Also there is no need to integrate the dot product, the potential V=q/4epir. If you have a charge distribution you just need to use that to get the potential.

You know the familiar I=V/R?

Volt is just the potential difference between the two sides.

Also there is no need to integrate the dot product, the potential V=q/4epir. If you have a charge distribution you just need to use that to get the potential.

I am studying electrostatics and totally unfamiliar with the first equation.

What would you integrate?

As far as I understood, the potential difference is integral of E dot dl. In order to find the potential at a point, I thought we need to take this integral.

Hmm, I guess I start to understand a little bit of it now! I guess instead of doing the integration, we could simply say that $$V = \frac{q}{4 \pi \epsilon r}$$ and use this result to find the work done instead of integrating the q E dl.

This would help us, right. One more thing; by assuming $$V = \frac{q}{4 \pi \epsilon r}$$ ; do we also assume that V = 0 at r = infinity ?

As far as I know, we could select any arbitrary point to have zero potential -- hence which means this equation is only valid when V = 0 at infinity. Or am I totally wrong ? :)

Last edited:
Calculations gets much simpler if we say that a charge free space have 0 potential, and that also feels more natural.

And the first equation is just the simple electric current equals electromotive force divided by resistance, you should have seen it in your first physics class ever.

Dale
Mentor
2021 Award
As far as I understood, the potential difference is integral of E dot dl. In order to find the potential at a point, I thought we need to take this integral.

Hmm, I guess I start to understand a little bit of it now! I guess instead of doing the integration, we could simply say that $$V = \frac{q}{4 \pi \epsilon r}$$ and use this result to find the work done instead of integrating the q E dl.
Exactly, you jumped right ahead and understood what I was hinting at. In textbook problems you are often given E and asked to find V, which is a pain. However, in many more realistic scenarios you either explicitly know V (i.e. your wall socket provides 120 V) or you have a charge distribution from which you can directly calculate V without having to integrate E. In fact, in the latter case it is easier to calculate V than E anyway since it is a scalar instead of a vector.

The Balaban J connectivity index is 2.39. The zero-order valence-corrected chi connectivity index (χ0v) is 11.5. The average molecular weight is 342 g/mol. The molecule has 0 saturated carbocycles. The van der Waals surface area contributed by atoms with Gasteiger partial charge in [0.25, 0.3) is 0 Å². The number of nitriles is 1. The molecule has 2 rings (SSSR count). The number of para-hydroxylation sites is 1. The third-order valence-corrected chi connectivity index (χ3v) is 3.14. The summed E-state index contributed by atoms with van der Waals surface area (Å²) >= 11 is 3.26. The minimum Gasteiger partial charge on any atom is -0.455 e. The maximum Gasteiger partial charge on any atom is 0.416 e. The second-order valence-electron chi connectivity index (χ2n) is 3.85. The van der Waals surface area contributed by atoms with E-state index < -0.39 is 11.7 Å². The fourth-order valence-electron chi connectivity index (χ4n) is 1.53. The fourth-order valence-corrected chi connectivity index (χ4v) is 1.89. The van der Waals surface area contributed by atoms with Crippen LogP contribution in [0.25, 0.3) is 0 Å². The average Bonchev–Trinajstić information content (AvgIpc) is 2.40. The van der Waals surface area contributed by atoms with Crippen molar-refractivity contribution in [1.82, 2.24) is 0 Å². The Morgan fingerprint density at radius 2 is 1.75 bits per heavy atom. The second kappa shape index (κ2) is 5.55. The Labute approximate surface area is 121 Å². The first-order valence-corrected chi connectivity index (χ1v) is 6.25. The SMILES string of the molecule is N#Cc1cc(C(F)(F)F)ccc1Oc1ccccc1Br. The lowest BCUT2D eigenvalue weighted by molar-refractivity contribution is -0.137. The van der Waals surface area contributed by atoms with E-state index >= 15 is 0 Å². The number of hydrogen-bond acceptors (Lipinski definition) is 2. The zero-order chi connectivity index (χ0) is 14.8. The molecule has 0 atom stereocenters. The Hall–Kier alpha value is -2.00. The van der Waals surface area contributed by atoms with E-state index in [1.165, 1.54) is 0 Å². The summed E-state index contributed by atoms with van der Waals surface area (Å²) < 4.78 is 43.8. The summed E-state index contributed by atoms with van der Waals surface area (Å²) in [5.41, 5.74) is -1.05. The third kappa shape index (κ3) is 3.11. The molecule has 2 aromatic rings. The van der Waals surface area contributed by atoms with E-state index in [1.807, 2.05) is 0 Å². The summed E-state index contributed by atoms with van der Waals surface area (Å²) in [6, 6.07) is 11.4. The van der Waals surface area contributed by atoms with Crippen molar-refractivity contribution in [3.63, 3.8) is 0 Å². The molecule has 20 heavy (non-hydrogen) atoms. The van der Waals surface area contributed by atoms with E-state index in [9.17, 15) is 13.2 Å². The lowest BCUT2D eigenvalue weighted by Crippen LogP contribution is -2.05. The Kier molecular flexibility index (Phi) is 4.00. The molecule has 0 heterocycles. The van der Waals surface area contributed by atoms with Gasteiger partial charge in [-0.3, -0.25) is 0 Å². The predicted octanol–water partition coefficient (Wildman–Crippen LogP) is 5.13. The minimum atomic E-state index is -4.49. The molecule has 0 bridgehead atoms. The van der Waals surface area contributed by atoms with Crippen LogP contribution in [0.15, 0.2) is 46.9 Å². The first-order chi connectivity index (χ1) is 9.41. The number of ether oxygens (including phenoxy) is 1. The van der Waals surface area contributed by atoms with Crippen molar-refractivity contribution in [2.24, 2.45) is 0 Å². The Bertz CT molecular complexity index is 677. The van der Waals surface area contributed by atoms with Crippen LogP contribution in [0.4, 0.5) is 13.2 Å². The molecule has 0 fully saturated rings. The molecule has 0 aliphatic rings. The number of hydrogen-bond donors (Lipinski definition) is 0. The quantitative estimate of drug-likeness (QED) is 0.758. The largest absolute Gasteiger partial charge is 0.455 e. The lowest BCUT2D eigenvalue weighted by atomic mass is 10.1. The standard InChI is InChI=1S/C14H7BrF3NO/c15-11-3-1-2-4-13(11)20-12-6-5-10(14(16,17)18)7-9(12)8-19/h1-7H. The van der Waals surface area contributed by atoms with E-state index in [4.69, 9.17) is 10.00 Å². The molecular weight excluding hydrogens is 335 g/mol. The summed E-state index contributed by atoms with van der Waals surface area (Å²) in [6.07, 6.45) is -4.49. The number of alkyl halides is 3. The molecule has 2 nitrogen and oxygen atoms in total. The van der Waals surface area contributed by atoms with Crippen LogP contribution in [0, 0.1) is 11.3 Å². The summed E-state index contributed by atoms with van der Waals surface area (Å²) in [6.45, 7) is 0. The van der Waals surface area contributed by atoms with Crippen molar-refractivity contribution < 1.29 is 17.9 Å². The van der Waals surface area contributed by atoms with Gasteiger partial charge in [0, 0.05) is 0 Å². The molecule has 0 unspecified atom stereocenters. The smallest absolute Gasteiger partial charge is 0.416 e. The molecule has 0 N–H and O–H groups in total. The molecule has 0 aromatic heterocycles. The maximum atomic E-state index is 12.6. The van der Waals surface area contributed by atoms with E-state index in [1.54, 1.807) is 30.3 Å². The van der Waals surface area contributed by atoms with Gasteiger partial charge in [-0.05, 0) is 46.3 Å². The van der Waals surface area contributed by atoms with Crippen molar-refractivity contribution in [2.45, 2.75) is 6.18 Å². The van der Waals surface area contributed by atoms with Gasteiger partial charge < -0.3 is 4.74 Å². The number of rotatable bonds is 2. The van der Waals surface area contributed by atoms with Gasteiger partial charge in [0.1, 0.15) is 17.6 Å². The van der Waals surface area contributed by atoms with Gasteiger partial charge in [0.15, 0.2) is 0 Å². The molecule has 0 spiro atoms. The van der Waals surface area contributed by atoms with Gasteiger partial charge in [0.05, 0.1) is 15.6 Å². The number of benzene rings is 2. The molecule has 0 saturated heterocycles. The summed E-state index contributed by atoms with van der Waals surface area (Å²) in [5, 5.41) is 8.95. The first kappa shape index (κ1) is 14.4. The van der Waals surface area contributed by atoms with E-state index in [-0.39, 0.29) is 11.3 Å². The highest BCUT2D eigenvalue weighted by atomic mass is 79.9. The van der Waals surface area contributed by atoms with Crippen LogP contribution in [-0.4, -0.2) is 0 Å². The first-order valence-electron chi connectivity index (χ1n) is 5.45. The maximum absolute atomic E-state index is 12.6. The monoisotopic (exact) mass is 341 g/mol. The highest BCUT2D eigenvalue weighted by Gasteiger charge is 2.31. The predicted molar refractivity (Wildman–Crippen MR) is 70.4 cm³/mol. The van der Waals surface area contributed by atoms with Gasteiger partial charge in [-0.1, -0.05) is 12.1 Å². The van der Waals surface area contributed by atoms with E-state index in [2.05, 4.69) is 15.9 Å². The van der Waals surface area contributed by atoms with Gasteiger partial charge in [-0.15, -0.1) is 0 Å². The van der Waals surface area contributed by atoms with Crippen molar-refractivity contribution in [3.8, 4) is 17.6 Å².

This would help us, right. One more thing; by assuming $$V = \frac{q}{4 \pi \epsilon r}$$ ; do we also assume that V = 0 at r = infinity ?

As far as I know, we could select any arbitrary point to have zero potential -- hence which means this equation is only valid when V = 0 at infinity. Or am I totally wrong ? :)
That is correct. You can add an arbitrary constant to your voltage field without changing anything, so you have to pick some convention. The usual convention is that V=0 at infinity. The same convention is used with gravitational PE. It is just a convention, but if you don't want to use it you have to add an offset term to your above expression for V.

Calculations gets much simpler if we say that a charge free space have 0 potential, and that also feels more natural.

And the first equation is just the simple electric current equals electromotive force divided by resistance, you should have seen it in your first physics class ever.

You're right, I had seen it, but I am trying to figure the things out one by one :)

Thanks a lot all, for your help and clarifications, I guess I understand it now.

One last thing, just curiosity, if I selected V = 0 at r = a; what would be the corresponding equation for V ?

I guess I would have (r-a) instead of r in the denominator... Is it correct ?

One last thing, just curiosity, if I selected V = 0 at r = a; what would be the corresponding equation for V ?

I guess I would have (r-a) instead of r in the denominator... Is it correct ?
No, then you would get infinite potential in that spot.